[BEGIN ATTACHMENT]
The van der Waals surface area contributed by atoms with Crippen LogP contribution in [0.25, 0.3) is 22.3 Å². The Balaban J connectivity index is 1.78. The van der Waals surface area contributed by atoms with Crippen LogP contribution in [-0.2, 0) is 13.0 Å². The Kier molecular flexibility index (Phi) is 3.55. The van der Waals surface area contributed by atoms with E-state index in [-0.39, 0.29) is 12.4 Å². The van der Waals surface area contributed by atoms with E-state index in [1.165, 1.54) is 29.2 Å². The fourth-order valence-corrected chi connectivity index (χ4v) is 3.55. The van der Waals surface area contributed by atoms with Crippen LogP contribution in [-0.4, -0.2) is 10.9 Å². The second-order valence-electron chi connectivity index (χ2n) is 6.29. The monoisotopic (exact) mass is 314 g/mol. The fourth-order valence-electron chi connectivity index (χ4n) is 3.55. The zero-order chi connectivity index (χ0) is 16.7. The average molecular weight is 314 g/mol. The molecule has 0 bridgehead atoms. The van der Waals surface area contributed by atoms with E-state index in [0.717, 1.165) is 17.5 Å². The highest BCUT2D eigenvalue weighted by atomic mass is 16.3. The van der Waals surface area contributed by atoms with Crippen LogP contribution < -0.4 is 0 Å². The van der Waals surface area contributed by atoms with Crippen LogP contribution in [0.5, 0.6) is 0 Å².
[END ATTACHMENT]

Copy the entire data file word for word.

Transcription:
The van der Waals surface area contributed by atoms with Crippen LogP contribution in [0.25, 0.3) is 22.3 Å². The Balaban J connectivity index is 1.78. The van der Waals surface area contributed by atoms with Crippen LogP contribution in [-0.2, 0) is 13.0 Å². The Kier molecular flexibility index (Phi) is 3.55. The van der Waals surface area contributed by atoms with E-state index in [-0.39, 0.29) is 12.4 Å². The van der Waals surface area contributed by atoms with E-state index in [1.165, 1.54) is 29.2 Å². The fourth-order valence-corrected chi connectivity index (χ4v) is 3.55. The van der Waals surface area contributed by atoms with Crippen LogP contribution in [-0.4, -0.2) is 10.9 Å². The second-order valence-electron chi connectivity index (χ2n) is 6.29. The monoisotopic (exact) mass is 314 g/mol. The fourth-order valence-electron chi connectivity index (χ4n) is 3.55. The zero-order chi connectivity index (χ0) is 16.7. The average molecular weight is 314 g/mol. The molecule has 0 bridgehead atoms. The van der Waals surface area contributed by atoms with E-state index in [0.717, 1.165) is 17.5 Å². The highest BCUT2D eigenvalue weighted by atomic mass is 16.3. The van der Waals surface area contributed by atoms with Crippen LogP contribution < -0.4 is 0 Å². The van der Waals surface area contributed by atoms with Crippen LogP contribution in [0.5, 0.6) is 0 Å².